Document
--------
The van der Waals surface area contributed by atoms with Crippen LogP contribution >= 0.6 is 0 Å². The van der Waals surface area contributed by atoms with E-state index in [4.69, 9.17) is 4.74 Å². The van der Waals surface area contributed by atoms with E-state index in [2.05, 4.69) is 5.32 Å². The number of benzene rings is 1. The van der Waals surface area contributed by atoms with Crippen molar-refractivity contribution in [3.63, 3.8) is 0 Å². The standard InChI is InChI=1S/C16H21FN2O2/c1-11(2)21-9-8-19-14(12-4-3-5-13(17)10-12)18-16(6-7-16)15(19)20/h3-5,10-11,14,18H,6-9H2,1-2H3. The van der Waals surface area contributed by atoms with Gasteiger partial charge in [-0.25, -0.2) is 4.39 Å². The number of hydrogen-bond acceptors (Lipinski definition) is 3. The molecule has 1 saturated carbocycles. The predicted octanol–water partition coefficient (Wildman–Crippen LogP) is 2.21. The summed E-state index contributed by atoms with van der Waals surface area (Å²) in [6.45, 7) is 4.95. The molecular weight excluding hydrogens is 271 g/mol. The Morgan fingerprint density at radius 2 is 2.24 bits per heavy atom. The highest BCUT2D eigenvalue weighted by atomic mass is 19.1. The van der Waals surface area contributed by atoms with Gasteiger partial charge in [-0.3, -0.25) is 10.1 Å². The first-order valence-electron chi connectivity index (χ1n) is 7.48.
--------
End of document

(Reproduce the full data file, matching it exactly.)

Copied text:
The van der Waals surface area contributed by atoms with Crippen LogP contribution >= 0.6 is 0 Å². The van der Waals surface area contributed by atoms with E-state index in [4.69, 9.17) is 4.74 Å². The van der Waals surface area contributed by atoms with E-state index in [2.05, 4.69) is 5.32 Å². The number of benzene rings is 1. The van der Waals surface area contributed by atoms with Crippen molar-refractivity contribution in [3.63, 3.8) is 0 Å². The standard InChI is InChI=1S/C16H21FN2O2/c1-11(2)21-9-8-19-14(12-4-3-5-13(17)10-12)18-16(6-7-16)15(19)20/h3-5,10-11,14,18H,6-9H2,1-2H3. The van der Waals surface area contributed by atoms with Gasteiger partial charge in [-0.25, -0.2) is 4.39 Å². The number of hydrogen-bond acceptors (Lipinski definition) is 3. The molecule has 1 saturated carbocycles. The predicted octanol–water partition coefficient (Wildman–Crippen LogP) is 2.21. The summed E-state index contributed by atoms with van der Waals surface area (Å²) in [6.45, 7) is 4.95. The molecular weight excluding hydrogens is 271 g/mol. The Morgan fingerprint density at radius 2 is 2.24 bits per heavy atom. The highest BCUT2D eigenvalue weighted by atomic mass is 19.1. The van der Waals surface area contributed by atoms with Gasteiger partial charge in [-0.3, -0.25) is 10.1 Å². The first-order valence-electron chi connectivity index (χ1n) is 7.48.